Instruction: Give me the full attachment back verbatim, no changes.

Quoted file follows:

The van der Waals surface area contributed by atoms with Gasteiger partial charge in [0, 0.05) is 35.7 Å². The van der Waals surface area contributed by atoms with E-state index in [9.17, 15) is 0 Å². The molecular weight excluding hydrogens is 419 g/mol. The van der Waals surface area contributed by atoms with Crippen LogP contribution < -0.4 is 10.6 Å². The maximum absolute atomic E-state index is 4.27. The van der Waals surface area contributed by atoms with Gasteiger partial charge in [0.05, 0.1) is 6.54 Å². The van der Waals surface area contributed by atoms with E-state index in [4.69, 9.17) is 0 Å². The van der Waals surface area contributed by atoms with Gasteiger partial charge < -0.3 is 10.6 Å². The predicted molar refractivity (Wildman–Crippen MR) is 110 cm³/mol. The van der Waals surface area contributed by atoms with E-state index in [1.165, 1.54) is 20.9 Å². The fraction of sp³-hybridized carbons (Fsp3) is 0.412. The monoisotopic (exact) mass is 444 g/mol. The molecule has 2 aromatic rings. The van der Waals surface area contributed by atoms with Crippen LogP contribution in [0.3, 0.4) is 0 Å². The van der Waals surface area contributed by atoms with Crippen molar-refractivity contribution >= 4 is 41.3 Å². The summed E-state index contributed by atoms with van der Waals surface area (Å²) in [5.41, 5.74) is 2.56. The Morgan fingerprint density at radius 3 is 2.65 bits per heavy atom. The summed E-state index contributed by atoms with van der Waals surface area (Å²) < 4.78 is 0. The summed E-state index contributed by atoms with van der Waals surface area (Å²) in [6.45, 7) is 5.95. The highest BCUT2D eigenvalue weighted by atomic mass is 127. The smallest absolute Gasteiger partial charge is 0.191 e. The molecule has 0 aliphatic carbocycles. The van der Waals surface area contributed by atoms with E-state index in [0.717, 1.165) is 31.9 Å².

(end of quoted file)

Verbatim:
The van der Waals surface area contributed by atoms with Gasteiger partial charge in [0, 0.05) is 35.7 Å². The van der Waals surface area contributed by atoms with E-state index in [9.17, 15) is 0 Å². The molecular weight excluding hydrogens is 419 g/mol. The van der Waals surface area contributed by atoms with Crippen LogP contribution < -0.4 is 10.6 Å². The maximum absolute atomic E-state index is 4.27. The van der Waals surface area contributed by atoms with Gasteiger partial charge in [0.05, 0.1) is 6.54 Å². The van der Waals surface area contributed by atoms with E-state index in [4.69, 9.17) is 0 Å². The van der Waals surface area contributed by atoms with Gasteiger partial charge < -0.3 is 10.6 Å². The predicted molar refractivity (Wildman–Crippen MR) is 110 cm³/mol. The van der Waals surface area contributed by atoms with E-state index in [1.165, 1.54) is 20.9 Å². The fraction of sp³-hybridized carbons (Fsp3) is 0.412. The monoisotopic (exact) mass is 444 g/mol. The molecule has 2 aromatic rings. The van der Waals surface area contributed by atoms with Crippen LogP contribution in [0.3, 0.4) is 0 Å². The van der Waals surface area contributed by atoms with Crippen molar-refractivity contribution >= 4 is 41.3 Å². The summed E-state index contributed by atoms with van der Waals surface area (Å²) in [5.41, 5.74) is 2.56. The Morgan fingerprint density at radius 3 is 2.65 bits per heavy atom. The summed E-state index contributed by atoms with van der Waals surface area (Å²) < 4.78 is 0. The summed E-state index contributed by atoms with van der Waals surface area (Å²) in [6.45, 7) is 5.95. The highest BCUT2D eigenvalue weighted by atomic mass is 127. The smallest absolute Gasteiger partial charge is 0.191 e. The molecule has 0 aliphatic carbocycles. The van der Waals surface area contributed by atoms with E-state index in [0.717, 1.165) is 31.9 Å².